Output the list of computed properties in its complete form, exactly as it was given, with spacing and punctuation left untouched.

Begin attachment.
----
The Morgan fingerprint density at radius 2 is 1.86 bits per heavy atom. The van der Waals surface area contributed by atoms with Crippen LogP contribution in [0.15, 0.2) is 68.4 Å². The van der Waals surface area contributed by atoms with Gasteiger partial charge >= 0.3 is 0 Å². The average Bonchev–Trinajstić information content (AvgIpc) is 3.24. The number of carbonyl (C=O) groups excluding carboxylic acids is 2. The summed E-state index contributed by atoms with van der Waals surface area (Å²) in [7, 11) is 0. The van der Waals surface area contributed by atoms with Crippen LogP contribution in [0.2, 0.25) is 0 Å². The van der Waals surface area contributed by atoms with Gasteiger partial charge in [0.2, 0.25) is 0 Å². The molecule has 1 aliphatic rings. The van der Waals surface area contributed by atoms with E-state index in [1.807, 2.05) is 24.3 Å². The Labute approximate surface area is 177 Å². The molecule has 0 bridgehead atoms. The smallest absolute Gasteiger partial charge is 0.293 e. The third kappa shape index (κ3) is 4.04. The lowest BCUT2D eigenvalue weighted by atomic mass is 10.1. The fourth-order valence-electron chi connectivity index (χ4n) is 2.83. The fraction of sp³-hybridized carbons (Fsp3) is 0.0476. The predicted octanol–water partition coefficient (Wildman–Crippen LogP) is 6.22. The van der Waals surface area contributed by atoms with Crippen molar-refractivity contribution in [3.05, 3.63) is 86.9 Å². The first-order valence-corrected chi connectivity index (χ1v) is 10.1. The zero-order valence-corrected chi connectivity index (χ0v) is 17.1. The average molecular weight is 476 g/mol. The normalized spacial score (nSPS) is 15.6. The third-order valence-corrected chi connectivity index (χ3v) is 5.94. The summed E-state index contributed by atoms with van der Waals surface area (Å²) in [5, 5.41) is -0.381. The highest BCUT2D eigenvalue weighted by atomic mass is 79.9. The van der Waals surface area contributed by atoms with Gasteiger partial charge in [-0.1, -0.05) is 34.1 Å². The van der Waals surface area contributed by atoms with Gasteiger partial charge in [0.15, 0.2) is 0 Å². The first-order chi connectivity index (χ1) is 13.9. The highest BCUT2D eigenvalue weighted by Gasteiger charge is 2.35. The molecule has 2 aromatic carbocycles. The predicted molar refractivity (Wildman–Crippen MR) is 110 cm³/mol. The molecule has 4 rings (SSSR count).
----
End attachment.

The Morgan fingerprint density at radius 2 is 1.86 bits per heavy atom. The van der Waals surface area contributed by atoms with Crippen LogP contribution in [0.15, 0.2) is 68.4 Å². The van der Waals surface area contributed by atoms with Gasteiger partial charge >= 0.3 is 0 Å². The average Bonchev–Trinajstić information content (AvgIpc) is 3.24. The number of carbonyl (C=O) groups excluding carboxylic acids is 2. The summed E-state index contributed by atoms with van der Waals surface area (Å²) in [7, 11) is 0. The van der Waals surface area contributed by atoms with Crippen LogP contribution in [0.2, 0.25) is 0 Å². The van der Waals surface area contributed by atoms with Gasteiger partial charge in [0.2, 0.25) is 0 Å². The molecule has 1 aliphatic rings. The van der Waals surface area contributed by atoms with E-state index in [1.807, 2.05) is 24.3 Å². The Labute approximate surface area is 177 Å². The molecule has 0 bridgehead atoms. The smallest absolute Gasteiger partial charge is 0.293 e. The third kappa shape index (κ3) is 4.04. The lowest BCUT2D eigenvalue weighted by atomic mass is 10.1. The fourth-order valence-electron chi connectivity index (χ4n) is 2.83. The fraction of sp³-hybridized carbons (Fsp3) is 0.0476. The predicted octanol–water partition coefficient (Wildman–Crippen LogP) is 6.22. The van der Waals surface area contributed by atoms with Crippen molar-refractivity contribution in [3.05, 3.63) is 86.9 Å². The first-order valence-corrected chi connectivity index (χ1v) is 10.1. The zero-order valence-corrected chi connectivity index (χ0v) is 17.1. The average molecular weight is 476 g/mol. The normalized spacial score (nSPS) is 15.6. The third-order valence-corrected chi connectivity index (χ3v) is 5.94. The summed E-state index contributed by atoms with van der Waals surface area (Å²) in [5, 5.41) is -0.381. The highest BCUT2D eigenvalue weighted by atomic mass is 79.9. The van der Waals surface area contributed by atoms with Gasteiger partial charge in [-0.1, -0.05) is 34.1 Å². The van der Waals surface area contributed by atoms with Gasteiger partial charge in [0.15, 0.2) is 0 Å². The first-order chi connectivity index (χ1) is 13.9. The highest BCUT2D eigenvalue weighted by Gasteiger charge is 2.35. The molecule has 2 aromatic carbocycles. The predicted molar refractivity (Wildman–Crippen MR) is 110 cm³/mol. The molecule has 4 rings (SSSR count).